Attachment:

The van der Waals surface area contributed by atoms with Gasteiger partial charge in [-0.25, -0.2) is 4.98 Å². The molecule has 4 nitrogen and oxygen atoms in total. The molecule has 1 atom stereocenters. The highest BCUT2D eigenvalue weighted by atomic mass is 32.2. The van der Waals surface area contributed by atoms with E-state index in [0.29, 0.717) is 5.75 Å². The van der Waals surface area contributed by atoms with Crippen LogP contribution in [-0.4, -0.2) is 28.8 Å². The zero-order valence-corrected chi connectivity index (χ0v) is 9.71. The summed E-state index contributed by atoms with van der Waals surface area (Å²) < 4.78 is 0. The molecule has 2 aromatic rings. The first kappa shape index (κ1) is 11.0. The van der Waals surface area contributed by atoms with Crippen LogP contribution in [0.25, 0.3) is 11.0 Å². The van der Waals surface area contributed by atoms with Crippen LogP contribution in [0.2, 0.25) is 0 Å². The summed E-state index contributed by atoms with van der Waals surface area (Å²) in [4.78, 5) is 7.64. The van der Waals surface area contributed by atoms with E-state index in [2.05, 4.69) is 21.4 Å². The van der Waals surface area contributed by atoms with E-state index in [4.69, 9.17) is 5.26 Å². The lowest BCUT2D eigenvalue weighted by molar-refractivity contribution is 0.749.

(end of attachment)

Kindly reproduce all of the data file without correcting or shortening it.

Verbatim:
The van der Waals surface area contributed by atoms with Gasteiger partial charge in [-0.25, -0.2) is 4.98 Å². The molecule has 4 nitrogen and oxygen atoms in total. The molecule has 1 atom stereocenters. The highest BCUT2D eigenvalue weighted by atomic mass is 32.2. The van der Waals surface area contributed by atoms with E-state index in [0.29, 0.717) is 5.75 Å². The van der Waals surface area contributed by atoms with Crippen LogP contribution in [-0.4, -0.2) is 28.8 Å². The zero-order valence-corrected chi connectivity index (χ0v) is 9.71. The summed E-state index contributed by atoms with van der Waals surface area (Å²) < 4.78 is 0. The molecule has 2 aromatic rings. The first kappa shape index (κ1) is 11.0. The van der Waals surface area contributed by atoms with Crippen LogP contribution in [0.25, 0.3) is 11.0 Å². The van der Waals surface area contributed by atoms with Crippen LogP contribution in [0.2, 0.25) is 0 Å². The summed E-state index contributed by atoms with van der Waals surface area (Å²) in [4.78, 5) is 7.64. The van der Waals surface area contributed by atoms with E-state index in [2.05, 4.69) is 21.4 Å². The van der Waals surface area contributed by atoms with E-state index in [4.69, 9.17) is 5.26 Å². The lowest BCUT2D eigenvalue weighted by molar-refractivity contribution is 0.749.